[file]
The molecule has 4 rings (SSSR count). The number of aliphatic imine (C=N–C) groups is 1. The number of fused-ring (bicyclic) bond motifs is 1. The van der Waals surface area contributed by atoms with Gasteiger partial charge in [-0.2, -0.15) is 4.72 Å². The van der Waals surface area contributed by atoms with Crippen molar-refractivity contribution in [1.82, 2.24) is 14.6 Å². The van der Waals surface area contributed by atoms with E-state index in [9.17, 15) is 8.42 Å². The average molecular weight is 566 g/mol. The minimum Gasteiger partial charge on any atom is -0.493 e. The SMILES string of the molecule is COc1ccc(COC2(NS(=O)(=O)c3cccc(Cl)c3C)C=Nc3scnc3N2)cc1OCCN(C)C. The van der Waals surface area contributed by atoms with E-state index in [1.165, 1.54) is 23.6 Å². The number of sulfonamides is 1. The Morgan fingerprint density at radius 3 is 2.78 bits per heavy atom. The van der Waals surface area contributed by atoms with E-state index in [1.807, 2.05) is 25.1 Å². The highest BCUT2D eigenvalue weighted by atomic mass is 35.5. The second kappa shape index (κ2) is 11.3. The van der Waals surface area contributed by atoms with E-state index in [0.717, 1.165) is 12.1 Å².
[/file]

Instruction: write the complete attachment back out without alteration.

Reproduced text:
The molecule has 4 rings (SSSR count). The number of aliphatic imine (C=N–C) groups is 1. The number of fused-ring (bicyclic) bond motifs is 1. The van der Waals surface area contributed by atoms with Gasteiger partial charge in [-0.2, -0.15) is 4.72 Å². The van der Waals surface area contributed by atoms with Crippen molar-refractivity contribution in [1.82, 2.24) is 14.6 Å². The van der Waals surface area contributed by atoms with E-state index in [9.17, 15) is 8.42 Å². The average molecular weight is 566 g/mol. The minimum Gasteiger partial charge on any atom is -0.493 e. The SMILES string of the molecule is COc1ccc(COC2(NS(=O)(=O)c3cccc(Cl)c3C)C=Nc3scnc3N2)cc1OCCN(C)C. The van der Waals surface area contributed by atoms with E-state index in [1.165, 1.54) is 23.6 Å². The number of sulfonamides is 1. The Morgan fingerprint density at radius 3 is 2.78 bits per heavy atom. The van der Waals surface area contributed by atoms with E-state index in [1.807, 2.05) is 25.1 Å². The highest BCUT2D eigenvalue weighted by atomic mass is 35.5. The second kappa shape index (κ2) is 11.3. The van der Waals surface area contributed by atoms with E-state index in [0.717, 1.165) is 12.1 Å².